The Food Desert Project: Sausage Pozole Stew

The Food Desert Project: Sausage Pozole Stew

Pozole is an example of the ingenuity of our ancestors: first of all, it contains hominy - an ancient method of turning hard, indigestible feed corn into an edible starch by a process known as nixtamalization, where the corn was softened by cooking in lye or limewater. It's a stew of somewhat storied Pre-Colombian origin, well-known as a hangover cure featuring common ingredients: hominy, pork, chilis and tomatoes. I looked at several recipes, but this one was the easiest to adapt to my project.

At first, I thought this would be a great opportunity to use stewed tomatoes...then I read the ingredients list on stewed tomatoes and found the third ingredient was sugar (actually, HFCS but who is counting.) Ick. Canned tomatoes with chilis are relatively high in salt (so find low-salt versions if you can) but at least they don't have sugar.  For this reason, I'm not adding any salt to this recipe (and with all those chilis, you don't need it.)

0011 pound pork sausage, any type (I used breakfast sausage, but smoked sausage will work)
1 cup canned chicken broth
15 oz canned diced tomatoes, with their juice (or canned tomatoes with chilis)
1/2 tsp celery seed
1 tbsp chili flakes
2 tsp dried oregano
1 tbsp dried minced onion (or 2 tbsp if you don't have onion with your peppers or tomatoes)
1 1/2 tsp ground cumin
1 29 oz canned hominy, well-rinsed and drained
9 oz jar of roasted red peppers, well-rinsed and drained
(I was lucky enough to find roasted red peppers and onions, even better!)
Cayenne pepper to taste (I omitted this as we are not chiliheads, however, start with 1/8 teaspoon and work your way up to a heat level that works for you.)

005If I'd have been smart, I'd have started by slow-cooking the sausage in the bottom of my soup pot (I didn't - I cooked it in a frying pan and then had to deglaze it with some of the pozole liquid.) So be smart - start by putting a pot on medium-low and slowly cooking your sausages for at least 10 minutes, flipping them periodically until they release most of their fat and are well-colored on two sides. I used regular breakfast sausages, but a smoked sausage will work just as well. When the sausages had released most of their fat (and shrunk to about half their size), I drained them, put them in the food chopper and buzzed them into crumbles (if you are using a smoked sausage, simply dice it at this point.)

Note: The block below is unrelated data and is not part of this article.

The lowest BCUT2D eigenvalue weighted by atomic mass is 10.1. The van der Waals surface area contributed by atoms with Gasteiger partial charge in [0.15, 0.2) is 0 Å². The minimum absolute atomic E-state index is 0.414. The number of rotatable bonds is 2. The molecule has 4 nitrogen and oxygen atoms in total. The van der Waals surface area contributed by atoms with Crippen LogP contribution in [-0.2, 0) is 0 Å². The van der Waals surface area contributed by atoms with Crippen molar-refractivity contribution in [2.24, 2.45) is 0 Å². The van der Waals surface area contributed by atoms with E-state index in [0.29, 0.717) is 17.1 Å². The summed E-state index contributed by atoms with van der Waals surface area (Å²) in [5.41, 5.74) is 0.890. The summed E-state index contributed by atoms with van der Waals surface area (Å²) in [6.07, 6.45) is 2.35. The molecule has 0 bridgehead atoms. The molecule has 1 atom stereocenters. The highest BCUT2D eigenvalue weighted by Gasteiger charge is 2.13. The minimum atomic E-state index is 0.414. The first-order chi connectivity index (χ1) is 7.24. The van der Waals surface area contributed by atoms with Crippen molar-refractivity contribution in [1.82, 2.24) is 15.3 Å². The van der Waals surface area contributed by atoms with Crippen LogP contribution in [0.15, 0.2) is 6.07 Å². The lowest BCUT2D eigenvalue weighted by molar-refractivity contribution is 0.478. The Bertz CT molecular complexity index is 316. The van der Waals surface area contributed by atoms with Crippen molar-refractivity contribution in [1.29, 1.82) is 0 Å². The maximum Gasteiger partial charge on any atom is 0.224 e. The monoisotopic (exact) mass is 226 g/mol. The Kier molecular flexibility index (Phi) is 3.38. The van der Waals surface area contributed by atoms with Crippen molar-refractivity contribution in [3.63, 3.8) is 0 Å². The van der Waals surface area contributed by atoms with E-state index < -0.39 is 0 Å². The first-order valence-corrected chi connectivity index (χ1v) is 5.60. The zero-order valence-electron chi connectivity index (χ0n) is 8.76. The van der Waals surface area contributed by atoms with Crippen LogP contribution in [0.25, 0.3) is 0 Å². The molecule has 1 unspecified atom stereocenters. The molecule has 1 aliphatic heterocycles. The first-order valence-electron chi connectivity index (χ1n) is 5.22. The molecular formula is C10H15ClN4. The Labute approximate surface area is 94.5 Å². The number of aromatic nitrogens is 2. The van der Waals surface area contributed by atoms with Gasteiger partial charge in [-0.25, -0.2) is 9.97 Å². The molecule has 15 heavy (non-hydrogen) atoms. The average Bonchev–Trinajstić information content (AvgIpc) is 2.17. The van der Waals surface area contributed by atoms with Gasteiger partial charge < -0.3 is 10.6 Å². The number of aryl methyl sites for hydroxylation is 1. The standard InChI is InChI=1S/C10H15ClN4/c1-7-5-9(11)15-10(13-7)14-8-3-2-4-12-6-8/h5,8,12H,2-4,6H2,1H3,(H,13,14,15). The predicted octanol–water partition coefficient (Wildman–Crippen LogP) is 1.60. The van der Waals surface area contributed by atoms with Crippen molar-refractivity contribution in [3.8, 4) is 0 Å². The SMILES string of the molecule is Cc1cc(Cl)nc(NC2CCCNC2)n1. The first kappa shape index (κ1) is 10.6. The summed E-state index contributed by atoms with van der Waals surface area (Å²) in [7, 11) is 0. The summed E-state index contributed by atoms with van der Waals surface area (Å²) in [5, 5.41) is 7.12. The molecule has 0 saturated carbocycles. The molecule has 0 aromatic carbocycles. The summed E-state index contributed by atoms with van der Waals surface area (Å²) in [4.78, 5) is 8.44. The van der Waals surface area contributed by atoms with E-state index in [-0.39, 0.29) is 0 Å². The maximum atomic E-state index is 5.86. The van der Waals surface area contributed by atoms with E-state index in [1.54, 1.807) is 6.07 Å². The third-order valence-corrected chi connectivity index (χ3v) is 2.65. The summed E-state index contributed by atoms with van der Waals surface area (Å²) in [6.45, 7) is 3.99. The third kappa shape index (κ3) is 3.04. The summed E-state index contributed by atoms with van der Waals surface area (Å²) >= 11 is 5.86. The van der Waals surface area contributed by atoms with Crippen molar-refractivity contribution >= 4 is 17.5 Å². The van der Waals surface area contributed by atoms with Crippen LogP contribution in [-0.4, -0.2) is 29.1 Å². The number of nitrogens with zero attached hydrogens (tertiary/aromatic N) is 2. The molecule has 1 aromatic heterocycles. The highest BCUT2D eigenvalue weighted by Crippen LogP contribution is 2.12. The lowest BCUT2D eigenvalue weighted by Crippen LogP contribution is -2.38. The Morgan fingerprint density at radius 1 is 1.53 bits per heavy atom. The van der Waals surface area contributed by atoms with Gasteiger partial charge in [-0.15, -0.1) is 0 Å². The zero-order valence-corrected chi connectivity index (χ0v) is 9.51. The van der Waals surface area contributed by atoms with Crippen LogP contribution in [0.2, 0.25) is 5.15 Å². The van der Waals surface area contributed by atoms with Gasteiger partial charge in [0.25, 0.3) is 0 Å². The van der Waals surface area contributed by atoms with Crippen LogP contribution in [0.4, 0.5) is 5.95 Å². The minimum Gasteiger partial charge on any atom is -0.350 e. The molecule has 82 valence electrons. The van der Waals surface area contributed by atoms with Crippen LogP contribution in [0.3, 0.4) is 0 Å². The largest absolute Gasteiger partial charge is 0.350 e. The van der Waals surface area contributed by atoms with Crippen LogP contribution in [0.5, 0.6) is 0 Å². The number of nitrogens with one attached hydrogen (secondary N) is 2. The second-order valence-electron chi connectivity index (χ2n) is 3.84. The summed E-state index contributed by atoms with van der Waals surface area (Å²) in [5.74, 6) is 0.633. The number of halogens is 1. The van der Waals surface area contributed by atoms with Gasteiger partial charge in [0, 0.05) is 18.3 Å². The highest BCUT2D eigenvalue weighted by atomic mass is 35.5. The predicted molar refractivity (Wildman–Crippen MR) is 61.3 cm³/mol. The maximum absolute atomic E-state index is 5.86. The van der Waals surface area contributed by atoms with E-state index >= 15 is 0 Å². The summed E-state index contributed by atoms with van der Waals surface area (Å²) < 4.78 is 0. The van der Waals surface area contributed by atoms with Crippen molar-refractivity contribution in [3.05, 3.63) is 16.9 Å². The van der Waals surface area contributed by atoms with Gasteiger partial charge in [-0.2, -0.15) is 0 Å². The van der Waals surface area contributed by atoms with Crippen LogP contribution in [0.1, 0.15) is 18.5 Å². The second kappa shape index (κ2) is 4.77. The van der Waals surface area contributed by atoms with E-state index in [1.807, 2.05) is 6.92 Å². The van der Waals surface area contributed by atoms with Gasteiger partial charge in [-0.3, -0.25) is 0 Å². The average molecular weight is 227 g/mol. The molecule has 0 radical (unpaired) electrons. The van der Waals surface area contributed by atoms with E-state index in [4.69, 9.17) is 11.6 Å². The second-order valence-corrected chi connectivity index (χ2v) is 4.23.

003Pour your peppers and hominy into a strainer or colander and rinse them and let them drain - you want to remove as much salt as possible.

Deglaze your pan with the chicken stock, and then add the tomatoes, onion, chili flakes, celery seed, oregano and cumin (if you don't have access to cumin, oregano and chili flakes, use a tablespoon of chili powder.) Bring to a boil, stir well and add your hominy and peppers. Simmer for 10 minutes. Add your crumbled sausage and simmer for another 5 minutes, or until your stew has reduced and thickened. Taste and season to taste with cayenne. Serves 6: Nutrition information.

This is a hearty stew that really hits the spot on a cold winter's day! Enjoy!

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Filed under: Pantry cooking, Recipe

Tags: entree, hominy, posole, sausage

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